Wednesday, November 24, 2010

Kuwait bans DSLR cameras countrywide… for no obvious reason

In a strange and unexplained move, three of Kuwait’s ministries have banned the use of DSLR cameras in the Middle East country, specifically in streets or in malls.

The joint offense against DSLRs was launched by Kuwait’s Ministry of Information, Ministry of Social Affairs and Ministry of Finance, and what’s interesting here is that it’s not a ban on photography in total: cell phone cameras and point-and-shoot digicams are still totally fine. Even micro four thirds and other mirrorless cameras are fine. It’s only if your camera has a mirror do you have to worry about it being banned.

Identification-carrying photojournalists are not subject to the law, but everyone else is, and so far, the Kuwaiti government hasn’t been forthcoming in explaining why DSLRs, in particular, are banned.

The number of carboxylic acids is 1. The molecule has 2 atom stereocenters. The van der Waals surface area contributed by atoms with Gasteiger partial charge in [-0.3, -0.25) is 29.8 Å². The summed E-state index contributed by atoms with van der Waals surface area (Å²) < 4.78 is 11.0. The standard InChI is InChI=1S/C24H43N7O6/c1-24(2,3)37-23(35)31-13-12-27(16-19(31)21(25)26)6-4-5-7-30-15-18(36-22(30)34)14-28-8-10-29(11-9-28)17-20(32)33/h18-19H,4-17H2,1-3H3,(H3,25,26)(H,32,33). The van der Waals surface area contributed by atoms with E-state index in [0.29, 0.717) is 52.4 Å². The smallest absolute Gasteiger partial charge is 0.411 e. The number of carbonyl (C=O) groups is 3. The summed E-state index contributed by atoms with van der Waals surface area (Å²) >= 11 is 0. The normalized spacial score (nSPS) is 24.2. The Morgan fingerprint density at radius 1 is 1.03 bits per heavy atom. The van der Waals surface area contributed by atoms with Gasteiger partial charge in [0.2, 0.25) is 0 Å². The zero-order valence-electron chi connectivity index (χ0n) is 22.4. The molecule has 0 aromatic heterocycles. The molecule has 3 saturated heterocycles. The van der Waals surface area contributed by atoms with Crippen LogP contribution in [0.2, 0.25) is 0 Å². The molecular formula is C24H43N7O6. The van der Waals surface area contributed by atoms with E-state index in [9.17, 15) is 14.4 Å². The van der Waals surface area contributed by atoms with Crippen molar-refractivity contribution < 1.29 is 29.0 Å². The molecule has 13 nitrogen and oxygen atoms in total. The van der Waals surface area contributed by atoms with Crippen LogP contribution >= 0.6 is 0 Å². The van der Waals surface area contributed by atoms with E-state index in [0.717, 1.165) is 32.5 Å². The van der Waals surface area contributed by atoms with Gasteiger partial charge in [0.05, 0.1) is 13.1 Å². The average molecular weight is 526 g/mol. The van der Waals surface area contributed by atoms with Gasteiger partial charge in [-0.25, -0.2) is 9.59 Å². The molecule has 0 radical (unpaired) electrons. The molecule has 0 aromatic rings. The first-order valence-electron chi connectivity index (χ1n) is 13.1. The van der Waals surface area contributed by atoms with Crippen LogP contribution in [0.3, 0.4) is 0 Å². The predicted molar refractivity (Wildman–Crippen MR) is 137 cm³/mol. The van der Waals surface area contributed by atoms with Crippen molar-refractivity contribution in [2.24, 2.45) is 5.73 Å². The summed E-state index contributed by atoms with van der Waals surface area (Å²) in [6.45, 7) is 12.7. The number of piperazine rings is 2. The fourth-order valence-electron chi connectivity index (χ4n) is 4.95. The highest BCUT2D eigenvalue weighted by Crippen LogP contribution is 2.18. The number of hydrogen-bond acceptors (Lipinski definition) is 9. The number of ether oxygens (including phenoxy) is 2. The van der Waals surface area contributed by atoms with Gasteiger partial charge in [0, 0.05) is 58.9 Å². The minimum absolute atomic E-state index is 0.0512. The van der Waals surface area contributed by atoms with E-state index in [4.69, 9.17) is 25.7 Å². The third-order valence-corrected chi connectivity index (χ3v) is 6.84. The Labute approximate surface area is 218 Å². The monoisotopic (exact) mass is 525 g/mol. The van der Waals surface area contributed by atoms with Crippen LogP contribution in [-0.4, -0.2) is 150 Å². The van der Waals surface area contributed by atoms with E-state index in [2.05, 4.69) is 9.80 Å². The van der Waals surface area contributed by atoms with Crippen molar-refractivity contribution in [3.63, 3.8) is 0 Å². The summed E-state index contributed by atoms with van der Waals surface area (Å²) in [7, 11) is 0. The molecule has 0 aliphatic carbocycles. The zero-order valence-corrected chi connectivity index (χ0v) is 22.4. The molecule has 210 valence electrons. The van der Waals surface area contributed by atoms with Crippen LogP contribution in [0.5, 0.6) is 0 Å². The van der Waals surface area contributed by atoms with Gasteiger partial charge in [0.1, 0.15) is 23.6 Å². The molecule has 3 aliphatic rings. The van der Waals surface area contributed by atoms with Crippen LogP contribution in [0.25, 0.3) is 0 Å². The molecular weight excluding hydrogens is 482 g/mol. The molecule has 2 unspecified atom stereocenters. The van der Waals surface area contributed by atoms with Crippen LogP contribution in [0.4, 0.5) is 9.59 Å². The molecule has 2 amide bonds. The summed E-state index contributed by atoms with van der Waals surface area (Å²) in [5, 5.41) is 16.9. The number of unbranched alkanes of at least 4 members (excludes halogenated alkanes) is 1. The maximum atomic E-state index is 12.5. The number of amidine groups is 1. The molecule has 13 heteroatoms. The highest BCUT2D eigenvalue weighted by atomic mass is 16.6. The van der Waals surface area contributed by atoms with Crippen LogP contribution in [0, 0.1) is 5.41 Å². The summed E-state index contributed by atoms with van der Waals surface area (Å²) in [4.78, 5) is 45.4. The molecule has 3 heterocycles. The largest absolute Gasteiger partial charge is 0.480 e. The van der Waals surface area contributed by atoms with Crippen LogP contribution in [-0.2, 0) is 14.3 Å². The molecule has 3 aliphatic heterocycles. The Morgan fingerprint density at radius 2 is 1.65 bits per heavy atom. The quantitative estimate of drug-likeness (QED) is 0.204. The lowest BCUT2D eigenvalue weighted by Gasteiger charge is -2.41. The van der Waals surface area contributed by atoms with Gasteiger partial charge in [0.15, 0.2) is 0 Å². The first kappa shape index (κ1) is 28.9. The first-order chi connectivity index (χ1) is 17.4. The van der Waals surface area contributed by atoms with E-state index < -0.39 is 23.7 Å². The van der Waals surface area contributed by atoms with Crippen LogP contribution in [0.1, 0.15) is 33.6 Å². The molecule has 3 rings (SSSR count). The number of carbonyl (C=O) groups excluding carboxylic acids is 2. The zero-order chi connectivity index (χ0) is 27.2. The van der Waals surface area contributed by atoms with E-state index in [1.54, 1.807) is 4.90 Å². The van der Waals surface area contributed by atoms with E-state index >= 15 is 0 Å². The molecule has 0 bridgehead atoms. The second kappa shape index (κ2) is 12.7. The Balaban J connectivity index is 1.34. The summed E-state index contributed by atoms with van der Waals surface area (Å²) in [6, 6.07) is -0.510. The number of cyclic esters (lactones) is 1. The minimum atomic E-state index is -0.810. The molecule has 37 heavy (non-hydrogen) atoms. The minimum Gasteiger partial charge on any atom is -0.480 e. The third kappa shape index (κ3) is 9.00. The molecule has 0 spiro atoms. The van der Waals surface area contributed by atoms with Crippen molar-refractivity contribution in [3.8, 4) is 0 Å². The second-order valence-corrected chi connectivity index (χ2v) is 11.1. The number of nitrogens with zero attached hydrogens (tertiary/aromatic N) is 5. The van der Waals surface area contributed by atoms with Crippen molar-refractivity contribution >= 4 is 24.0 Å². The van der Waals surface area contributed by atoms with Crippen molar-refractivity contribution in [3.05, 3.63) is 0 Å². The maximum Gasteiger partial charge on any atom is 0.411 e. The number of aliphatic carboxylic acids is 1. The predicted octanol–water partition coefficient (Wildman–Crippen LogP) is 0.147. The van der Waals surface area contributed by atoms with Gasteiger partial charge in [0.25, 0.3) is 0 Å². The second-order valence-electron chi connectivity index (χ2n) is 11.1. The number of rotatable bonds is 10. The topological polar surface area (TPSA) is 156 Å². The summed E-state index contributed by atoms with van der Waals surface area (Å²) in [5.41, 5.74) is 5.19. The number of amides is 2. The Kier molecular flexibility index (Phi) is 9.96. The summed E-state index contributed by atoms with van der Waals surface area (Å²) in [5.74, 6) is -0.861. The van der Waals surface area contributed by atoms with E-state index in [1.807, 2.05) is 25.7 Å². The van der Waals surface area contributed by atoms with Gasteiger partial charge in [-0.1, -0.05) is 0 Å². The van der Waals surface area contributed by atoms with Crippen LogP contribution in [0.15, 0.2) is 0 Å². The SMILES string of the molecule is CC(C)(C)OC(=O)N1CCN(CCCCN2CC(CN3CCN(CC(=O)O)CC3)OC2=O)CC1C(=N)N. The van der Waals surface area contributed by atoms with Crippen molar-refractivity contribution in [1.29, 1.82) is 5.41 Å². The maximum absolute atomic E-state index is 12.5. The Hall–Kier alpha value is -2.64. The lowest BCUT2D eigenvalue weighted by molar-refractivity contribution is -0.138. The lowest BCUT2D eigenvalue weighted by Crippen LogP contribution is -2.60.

It’s not uncommon, of course, for governments to ban camera use around embassies, banks and monuments, fearing that the photos will be used by terrorists planning attacks. Again, though, Kuwait is not banning photography in specific places, or photography even in general: only DSLRs are subject to the ban.

Here’s my best guess: the Kuwaiti Government thinks that the larger form factor of a DSLR would allow terrorists to disguise a firearm or a bomb as one. Still, without a specific threat being publicly confronted, it’s hard not to be mystified by the Kuwaiti governments’ prohibition…. and perhaps chalk it up to some politicians’ sensitivity about his lack of photogeniality than any terrorist attack.


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